Once smartphone users have decided on an operating system, it’s very hard to get them to move away from it.
Looking at data from the past two years, Consumer Intelligence Research Partners found that both Google’s Android system and Apple’s iOS retained customers at about the same rate. When it came to activating new phones, 82% of Android users and 78% of iOS users stuck with their previous operating system.
Although the company didn’t have official data on exactly why consumers remained loyal to their operating system, CIRP partner and co-founder Mike Levin suggested that inertia might be the biggest factor. “There’s a lot of ancillary factors like hardware and carrier,” he tells Marketing Daily. “But once you get to learn one [operating system], there’s no need to learn another one.”
There is one time when consumers are more likely to switch operating systems than others: When they switch carriers. But that switch generally happens in one direction, and it’s not in Apple’s favor.
Among customers who switched mobile carriers and phones at the same time, 79% of Android users remained with the system, while only 51% of iOS users remained with the system when they switched carriers.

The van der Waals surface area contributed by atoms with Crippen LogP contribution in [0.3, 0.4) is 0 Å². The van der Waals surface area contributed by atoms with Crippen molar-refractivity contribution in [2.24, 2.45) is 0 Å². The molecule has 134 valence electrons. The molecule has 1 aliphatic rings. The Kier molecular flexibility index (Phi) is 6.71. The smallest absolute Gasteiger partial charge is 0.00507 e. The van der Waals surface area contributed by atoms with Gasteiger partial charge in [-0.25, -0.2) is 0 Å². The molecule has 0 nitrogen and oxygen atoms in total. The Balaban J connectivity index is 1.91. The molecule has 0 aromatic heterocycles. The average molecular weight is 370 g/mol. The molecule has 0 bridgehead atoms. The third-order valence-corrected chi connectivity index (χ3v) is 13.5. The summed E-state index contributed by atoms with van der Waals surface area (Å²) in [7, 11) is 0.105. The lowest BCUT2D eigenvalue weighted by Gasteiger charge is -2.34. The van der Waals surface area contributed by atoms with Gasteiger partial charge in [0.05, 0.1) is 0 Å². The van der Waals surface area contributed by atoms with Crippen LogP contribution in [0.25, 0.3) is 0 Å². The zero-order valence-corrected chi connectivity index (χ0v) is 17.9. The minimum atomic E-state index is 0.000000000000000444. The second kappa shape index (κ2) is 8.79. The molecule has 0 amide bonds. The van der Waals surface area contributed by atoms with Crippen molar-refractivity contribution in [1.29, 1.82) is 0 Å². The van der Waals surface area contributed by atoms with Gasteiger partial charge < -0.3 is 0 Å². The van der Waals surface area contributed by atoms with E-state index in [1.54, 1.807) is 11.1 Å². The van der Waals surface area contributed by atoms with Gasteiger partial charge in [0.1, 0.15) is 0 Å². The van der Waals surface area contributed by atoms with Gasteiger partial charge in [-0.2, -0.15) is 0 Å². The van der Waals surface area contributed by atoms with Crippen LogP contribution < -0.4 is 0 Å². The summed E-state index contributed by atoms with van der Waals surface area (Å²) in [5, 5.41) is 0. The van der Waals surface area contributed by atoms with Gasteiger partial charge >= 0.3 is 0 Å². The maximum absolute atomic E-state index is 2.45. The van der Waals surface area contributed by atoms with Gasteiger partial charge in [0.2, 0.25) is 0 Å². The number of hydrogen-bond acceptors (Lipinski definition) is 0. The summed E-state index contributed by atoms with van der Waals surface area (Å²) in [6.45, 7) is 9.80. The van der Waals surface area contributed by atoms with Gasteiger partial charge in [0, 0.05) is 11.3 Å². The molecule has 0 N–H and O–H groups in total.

“Switching carriers seems to present an opportunity,” Levin says. “[However], it might be more of a correlation than a causation.”
It could also have to do with the carrier. Among customers who switched to AT&T and Verizon, switching from Android to iOS was more prevalent, but those switching to T-Mobile and Sprint — which have both been aggressively recruiting new subscribers — the switch from iOS to Android was more common.
“As T-Mobile and Sprint disrupt the US mobile carrier market with innovative and aggressive contracts and pricing, it prompts considerably more mobile carrier switching,” Levin says. “This disruption similarly affects operating system loyalty, with more benefit to Android than to iOS.”